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Centered on Women

It’s just getting started, but the opening of the Lana‘i Women’s Center takes a few steps in the right direction, bringing much needed counseling and healthcare opportunities to the Pineapple Isle.


"People always say, 'Oh Lana'i, what do you do there? There's nothing to do.' There's a lot to do," says Jackie Woolsey. Woolsey, who has lived on Lana'i for 19 years, keeps boredom at bay serving as public health nurse for the island, board member of several organizations, including the island's only preschool, E Malama I Na Keiki O Lana'i, the Lana'i Federal Credit Union and the Lana'i Community Association, and president of Hui Malama Pono O Lana'i, the island's preservation society. Woolsey's most recent project, the Lana'i Women's Center, is slated to open this month.

Phillis McOmber (left) and Jackie Woolsey, president and vice president, respectively, will open the Lana'i Women's Center this month. photo: Robin Kaye

In the close-knit community on Lana'i, it was only a matter of time before Woolsey's path crossed that of Phyllis McOmber, a Florida native who relocated to the island 30 years ago. Very active in the community herself, McOmber worked closely with Woolsey to address the medical concerns of the island. Drawing support from the community, the design of the Lana'i Women's Center began to form in 1998. It would be a center focused on human services, providing information and counseling to residents as well as a space for visiting specialists to see patients.

As the public health nurse, Woolsey was familiar with the health issues facing the community. "We see the lack of services available on Lana'i, especially counseling and disease management," she says.

McOmber became aware of the island's health-related needs when she was diagnosed with breast cancer in 1994. "It's not always easy to get your specialty health needs taken care of on island," says the three-time cancer survivor, noting that Lana'i lacks a mammography unit. "If I hadn't made an effort [to go to Honolulu] for my mammograms, I wouldn't be here."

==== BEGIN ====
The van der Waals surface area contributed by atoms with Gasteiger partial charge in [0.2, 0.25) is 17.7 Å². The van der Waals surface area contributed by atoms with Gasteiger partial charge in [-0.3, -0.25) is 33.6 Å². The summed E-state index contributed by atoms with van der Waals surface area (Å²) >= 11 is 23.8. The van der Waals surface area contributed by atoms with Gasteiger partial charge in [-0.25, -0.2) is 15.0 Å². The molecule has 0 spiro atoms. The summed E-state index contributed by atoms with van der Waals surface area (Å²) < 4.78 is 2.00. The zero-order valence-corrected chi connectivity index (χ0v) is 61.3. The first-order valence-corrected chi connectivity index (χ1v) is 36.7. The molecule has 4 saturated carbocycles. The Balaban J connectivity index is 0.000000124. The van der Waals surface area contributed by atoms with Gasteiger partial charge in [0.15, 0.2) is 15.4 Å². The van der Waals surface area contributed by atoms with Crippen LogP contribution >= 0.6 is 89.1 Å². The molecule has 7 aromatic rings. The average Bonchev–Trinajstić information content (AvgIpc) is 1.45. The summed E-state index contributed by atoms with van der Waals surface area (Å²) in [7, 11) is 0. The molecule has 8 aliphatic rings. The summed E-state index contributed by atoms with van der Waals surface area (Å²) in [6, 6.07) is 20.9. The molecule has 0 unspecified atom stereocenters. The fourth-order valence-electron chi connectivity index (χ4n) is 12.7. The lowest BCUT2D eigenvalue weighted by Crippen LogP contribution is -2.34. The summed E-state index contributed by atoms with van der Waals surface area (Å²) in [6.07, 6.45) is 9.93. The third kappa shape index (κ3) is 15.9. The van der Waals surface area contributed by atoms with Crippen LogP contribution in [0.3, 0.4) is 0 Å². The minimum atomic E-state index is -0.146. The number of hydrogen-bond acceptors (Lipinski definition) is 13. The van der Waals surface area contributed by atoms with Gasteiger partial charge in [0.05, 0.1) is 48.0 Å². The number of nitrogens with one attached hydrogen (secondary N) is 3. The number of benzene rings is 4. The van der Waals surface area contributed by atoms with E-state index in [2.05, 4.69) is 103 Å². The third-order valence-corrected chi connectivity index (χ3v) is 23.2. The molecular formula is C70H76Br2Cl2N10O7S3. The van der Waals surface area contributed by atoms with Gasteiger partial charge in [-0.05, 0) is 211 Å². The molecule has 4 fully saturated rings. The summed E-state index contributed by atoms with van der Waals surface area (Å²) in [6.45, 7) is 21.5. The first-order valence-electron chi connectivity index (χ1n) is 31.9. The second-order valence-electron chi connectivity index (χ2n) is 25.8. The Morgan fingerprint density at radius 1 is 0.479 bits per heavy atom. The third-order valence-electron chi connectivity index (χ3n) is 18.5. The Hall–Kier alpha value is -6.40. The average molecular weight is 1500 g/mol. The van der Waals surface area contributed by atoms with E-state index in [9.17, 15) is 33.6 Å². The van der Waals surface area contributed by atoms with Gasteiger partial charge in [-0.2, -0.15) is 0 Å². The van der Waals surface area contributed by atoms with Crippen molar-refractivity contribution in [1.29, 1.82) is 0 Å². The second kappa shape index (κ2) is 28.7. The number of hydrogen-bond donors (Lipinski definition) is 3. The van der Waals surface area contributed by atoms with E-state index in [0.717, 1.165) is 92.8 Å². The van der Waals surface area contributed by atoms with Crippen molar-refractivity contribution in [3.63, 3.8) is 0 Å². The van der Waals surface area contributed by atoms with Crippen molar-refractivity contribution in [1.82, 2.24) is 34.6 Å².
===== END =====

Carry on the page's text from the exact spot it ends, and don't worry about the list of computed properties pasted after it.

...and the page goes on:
In fact, many medical services taken for granted in other parts of Hawai'i are very limited, or not available, on Lana'i. For instance, for a patient to see the same physician at every appointment is difficult. Pregnant women are sent off-island, up to a month before delivery date, as the hospital is not designed to handle childbirth. The community struggles with a lack of gynecologists and is missing standard counseling for pregnant or menopausal women. Currently, limited healthcare, counseling and education opportunities are provided by Straub, the Lana'i Community Hospital and Ke Ola Hou O Lana'i, the island's branch of the Native Hawaiian Healthcare System, Na Pu'uwai. The women's center will create additional services, without duplicating the existing programs or services of the island's healthcare providers.

Planning the facility was exciting and challenging, McOmber remembers, but, without financial backing, the project was pushed aside for a number of years. In 2002, the call came: the Hawai'i Community Foundation (HCF) received a large donation from a private donor specifically for the women of Lana'i.

With the donation and a federal grant pending approval, Woolsey and McOmber's dream was realized. They began leasing a one-bedroom apartment to house the Lana'i Women's Center. The atmosphere is "homey," McOmber says, with plenty of room for visiting specialists and a meeting room. Plans for a behavior specialist and a mental health counselor are in the works, too. Additionally, the center will host workshops, educating residents on general health and issues such as parenting, menopause and domestic violence. The board also plans to offer travel assistance to women and families, as many medical services, such as childbirth assistance and mammograms, will still not be available on island.

Although the center has "touched on a lot of nerves," McOmber contends: "From the very beginning, our main goal was to complement, not compete." The board of the Lana'i Women's Center hopes to bring several other human service agencies into the community, including Women Helping Women, The American Cancer Society, The Heart Association and Kapi'olani Women's Center. "We'll send our people to them and they will send their people to us."

"If you care about where you live, I believe you need to help to make it better," McOmber says. And like Woolsey, her efforts toward her community extend far beyond the women's center. McOmber sits on several boards and is active in the arts community. Most notably, she helped establish the island's only preschool more than 20 years ago.

"People think I'm crazy because I do too much, but I'm not a wonderful housekeeper," McOmber jokes. "To be able to help the people of Lana'i makes it my home."

Making a Difference is presented in partnership with Hawai'i Community Foundation, a statewide grant-making organization supported by generous individuals, families and businesses to benefit Hawai'i's people.

For information: www.hawaiicommunityfoundation.org.

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Honolulu Magazine May 2018
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